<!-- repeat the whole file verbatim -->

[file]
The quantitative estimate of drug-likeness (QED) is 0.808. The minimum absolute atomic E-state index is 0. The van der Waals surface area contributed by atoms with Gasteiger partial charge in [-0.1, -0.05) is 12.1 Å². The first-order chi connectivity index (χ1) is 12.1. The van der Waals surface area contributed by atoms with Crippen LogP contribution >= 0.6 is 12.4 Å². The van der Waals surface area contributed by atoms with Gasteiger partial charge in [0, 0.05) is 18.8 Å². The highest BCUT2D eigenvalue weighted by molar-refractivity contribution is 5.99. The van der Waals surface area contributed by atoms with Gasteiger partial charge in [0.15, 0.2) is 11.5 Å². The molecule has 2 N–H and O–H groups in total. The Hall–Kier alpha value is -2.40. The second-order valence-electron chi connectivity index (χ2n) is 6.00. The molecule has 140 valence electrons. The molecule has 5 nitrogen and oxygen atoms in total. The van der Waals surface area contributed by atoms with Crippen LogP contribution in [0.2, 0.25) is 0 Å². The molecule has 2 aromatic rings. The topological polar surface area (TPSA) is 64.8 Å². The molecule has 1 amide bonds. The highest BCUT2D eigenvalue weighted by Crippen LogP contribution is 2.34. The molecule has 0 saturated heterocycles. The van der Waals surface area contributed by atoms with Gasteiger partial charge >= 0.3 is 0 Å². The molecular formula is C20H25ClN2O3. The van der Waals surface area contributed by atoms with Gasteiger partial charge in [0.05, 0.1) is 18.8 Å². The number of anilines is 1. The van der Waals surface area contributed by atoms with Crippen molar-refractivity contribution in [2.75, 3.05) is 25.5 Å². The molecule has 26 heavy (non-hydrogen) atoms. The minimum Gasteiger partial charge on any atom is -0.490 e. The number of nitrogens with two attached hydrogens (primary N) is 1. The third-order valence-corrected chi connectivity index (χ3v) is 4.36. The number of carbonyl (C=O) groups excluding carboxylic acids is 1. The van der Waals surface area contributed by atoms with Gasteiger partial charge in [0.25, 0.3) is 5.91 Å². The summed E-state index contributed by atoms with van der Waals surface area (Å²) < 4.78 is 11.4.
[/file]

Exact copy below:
The quantitative estimate of drug-likeness (QED) is 0.808. The minimum absolute atomic E-state index is 0. The van der Waals surface area contributed by atoms with Gasteiger partial charge in [-0.1, -0.05) is 12.1 Å². The first-order chi connectivity index (χ1) is 12.1. The van der Waals surface area contributed by atoms with Crippen LogP contribution >= 0.6 is 12.4 Å². The van der Waals surface area contributed by atoms with Gasteiger partial charge in [0, 0.05) is 18.8 Å². The highest BCUT2D eigenvalue weighted by molar-refractivity contribution is 5.99. The van der Waals surface area contributed by atoms with Gasteiger partial charge in [0.15, 0.2) is 11.5 Å². The molecule has 2 N–H and O–H groups in total. The Hall–Kier alpha value is -2.40. The second-order valence-electron chi connectivity index (χ2n) is 6.00. The molecule has 140 valence electrons. The molecule has 5 nitrogen and oxygen atoms in total. The van der Waals surface area contributed by atoms with Crippen LogP contribution in [0.2, 0.25) is 0 Å². The molecule has 2 aromatic rings. The topological polar surface area (TPSA) is 64.8 Å². The molecule has 1 amide bonds. The highest BCUT2D eigenvalue weighted by Crippen LogP contribution is 2.34. The molecule has 0 saturated heterocycles. The van der Waals surface area contributed by atoms with Gasteiger partial charge >= 0.3 is 0 Å². The molecular formula is C20H25ClN2O3. The van der Waals surface area contributed by atoms with Gasteiger partial charge in [0.05, 0.1) is 18.8 Å². The number of anilines is 1. The van der Waals surface area contributed by atoms with Crippen molar-refractivity contribution in [2.75, 3.05) is 25.5 Å². The molecule has 26 heavy (non-hydrogen) atoms. The minimum Gasteiger partial charge on any atom is -0.490 e. The number of nitrogens with two attached hydrogens (primary N) is 1. The third-order valence-corrected chi connectivity index (χ3v) is 4.36. The number of carbonyl (C=O) groups excluding carboxylic acids is 1. The van der Waals surface area contributed by atoms with Gasteiger partial charge in [0.25, 0.3) is 5.91 Å². The summed E-state index contributed by atoms with van der Waals surface area (Å²) < 4.78 is 11.4.